The Kubernetes example provisions a 3 node Kubernetes v1.5.2 cluster with one controller, two workers, and TLS authentication. An etcd cluster backs Kubernetes and coordinates CoreOS auto-updates (enabled for disk installs).


Ensure that you've gone through the matchbox with rkt or matchbox with docker guide and understand the basics. In particular, you should be able to:

  • Use rkt or Docker to start matchbox
  • Create a network boot environment with coreos/dnsmasq
  • Create the example libvirt client VMs
  • /etc/hosts entries for node[1-3].example.com (or pass custom names to k8s-certgen)


The examples statically assign IP addresses to libvirt client VMs created by scripts/docs/latest/libvirt. VMs are setup on the metal0 CNI bridge for rkt or the docker0 bridge for Docker. The examples can be used for physical machines if you update the MAC addresses. See network setup and deployment.


Download the CoreOS image assets referenced in the target profile.

$ ./scripts/get-coreos stable 1235.9.0 ./examples/assets

Optionally, add your SSH public key to each machine group definition as shown.

Generate a root CA and Kubernetes TLS assets for components (admin, apiserver, worker) with SANs for node1.example.com, etc.

$ rm -rf examples/assets/tls
$ ./scripts/tls/k8s-certgen

Note: TLS assets are served to any machines which request them, which requires a trusted network. Alternately, provisioning may be tweaked to require TLS assets be securely copied to each host.


Use rkt or docker to start matchbox and mount the desired example resources. Create a network boot environment and power-on your machines. Revisit matchbox with rkt or matchbox with Docker for help.

Client machines should boot and provision themselves. Local client VMs should network boot CoreOS in about a 1 minute and the Kubernetes API should be available after 3-4 minutes (each node downloads a ~160MB Hyperkube). If you chose k8s-install, notice that machines install CoreOS and then reboot (in libvirt, you must hit "power" again). Time to network boot and provision Kubernetes clusters on physical hardware depends on a number of factors (POST duration, boot device iteration, network speed, etc.).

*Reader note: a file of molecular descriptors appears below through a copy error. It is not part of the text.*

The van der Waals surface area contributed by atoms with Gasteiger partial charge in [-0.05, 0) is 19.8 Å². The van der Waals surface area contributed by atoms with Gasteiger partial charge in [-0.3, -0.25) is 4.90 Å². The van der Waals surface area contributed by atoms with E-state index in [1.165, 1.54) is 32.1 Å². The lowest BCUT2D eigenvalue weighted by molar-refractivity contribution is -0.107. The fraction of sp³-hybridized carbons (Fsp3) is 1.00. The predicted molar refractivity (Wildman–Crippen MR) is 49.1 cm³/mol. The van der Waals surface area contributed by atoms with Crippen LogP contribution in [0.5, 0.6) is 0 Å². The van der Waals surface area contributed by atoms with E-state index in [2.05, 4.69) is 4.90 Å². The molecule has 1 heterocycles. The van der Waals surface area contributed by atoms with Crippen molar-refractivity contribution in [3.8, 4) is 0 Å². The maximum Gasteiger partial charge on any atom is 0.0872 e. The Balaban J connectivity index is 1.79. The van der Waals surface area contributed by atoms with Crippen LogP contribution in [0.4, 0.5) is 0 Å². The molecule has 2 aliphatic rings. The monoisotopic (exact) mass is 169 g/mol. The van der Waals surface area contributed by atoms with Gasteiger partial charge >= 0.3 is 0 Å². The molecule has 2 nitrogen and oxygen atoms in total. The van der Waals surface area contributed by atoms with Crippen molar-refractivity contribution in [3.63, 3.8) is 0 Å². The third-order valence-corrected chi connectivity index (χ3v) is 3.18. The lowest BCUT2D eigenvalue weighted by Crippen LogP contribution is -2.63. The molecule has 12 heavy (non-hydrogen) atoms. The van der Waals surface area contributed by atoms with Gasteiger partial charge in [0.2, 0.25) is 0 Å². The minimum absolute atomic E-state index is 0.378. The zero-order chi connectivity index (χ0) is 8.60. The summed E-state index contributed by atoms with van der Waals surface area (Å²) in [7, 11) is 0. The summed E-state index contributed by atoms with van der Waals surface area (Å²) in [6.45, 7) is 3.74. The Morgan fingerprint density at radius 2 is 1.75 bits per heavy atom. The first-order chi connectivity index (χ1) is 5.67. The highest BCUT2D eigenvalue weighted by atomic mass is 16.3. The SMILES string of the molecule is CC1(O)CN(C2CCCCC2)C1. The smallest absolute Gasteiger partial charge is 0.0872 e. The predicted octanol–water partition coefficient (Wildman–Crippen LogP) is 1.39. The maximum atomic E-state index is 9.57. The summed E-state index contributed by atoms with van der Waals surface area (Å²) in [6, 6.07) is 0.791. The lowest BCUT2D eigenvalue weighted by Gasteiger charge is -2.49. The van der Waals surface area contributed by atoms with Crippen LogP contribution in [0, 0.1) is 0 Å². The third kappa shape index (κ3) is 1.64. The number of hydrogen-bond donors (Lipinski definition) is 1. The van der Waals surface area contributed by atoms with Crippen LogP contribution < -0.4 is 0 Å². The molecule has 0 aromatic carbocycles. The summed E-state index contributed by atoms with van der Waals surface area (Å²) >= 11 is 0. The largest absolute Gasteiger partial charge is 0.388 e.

Install kubectl on your laptop. Use the generated kubeconfig to access the Kubernetes cluster created on rkt metal0 or docker0.

$ KUBECONFIG=examples/assets/tls/kubeconfig
$ kubectl get nodes
NAME                STATUS    AGE
node1.example.com   Ready     3m
node2.example.com   Ready     3m
node3.example.com   Ready     3m

Get all pods.

$ kubectl get pods --all-namespaces
NAMESPACE     NAME                                        READY     STATUS    RESTARTS   AGE
kube-system   heapster-v1.2.0-4088228293-5xbgg            2/2       Running   0          41m
kube-system   kube-apiserver-node1.example.com            1/1       Running   0          40m
kube-system   kube-controller-manager-node1.example.com   1/1       Running   0          40m
kube-system   kube-dns-782804071-326dd                    4/4       Running   0          41m
kube-system   kube-dns-autoscaler-2715466192-8bm78        1/1       Running   0          41m
kube-system   kube-proxy-node1.example.com                1/1       Running   0          41m
kube-system   kube-proxy-node2.example.com                1/1       Running   0          41m
kube-system   kube-proxy-node3.example.com                1/1       Running   0          40m
kube-system   kube-scheduler-node1.example.com            1/1       Running   0          40m
kube-system   kubernetes-dashboard-3543765157-2nqgh       1/1       Running   0          41m

Kubernetes Dashboard

Access the Kubernetes Dashboard with kubeconfig credentials by port forwarding to the dashboard pod.

$ kubectl port-forward kubernetes-dashboard-SOME-ID 9090 -n=kube-system
Forwarding from -> 9090

Then visit

Kubernetes Dashboard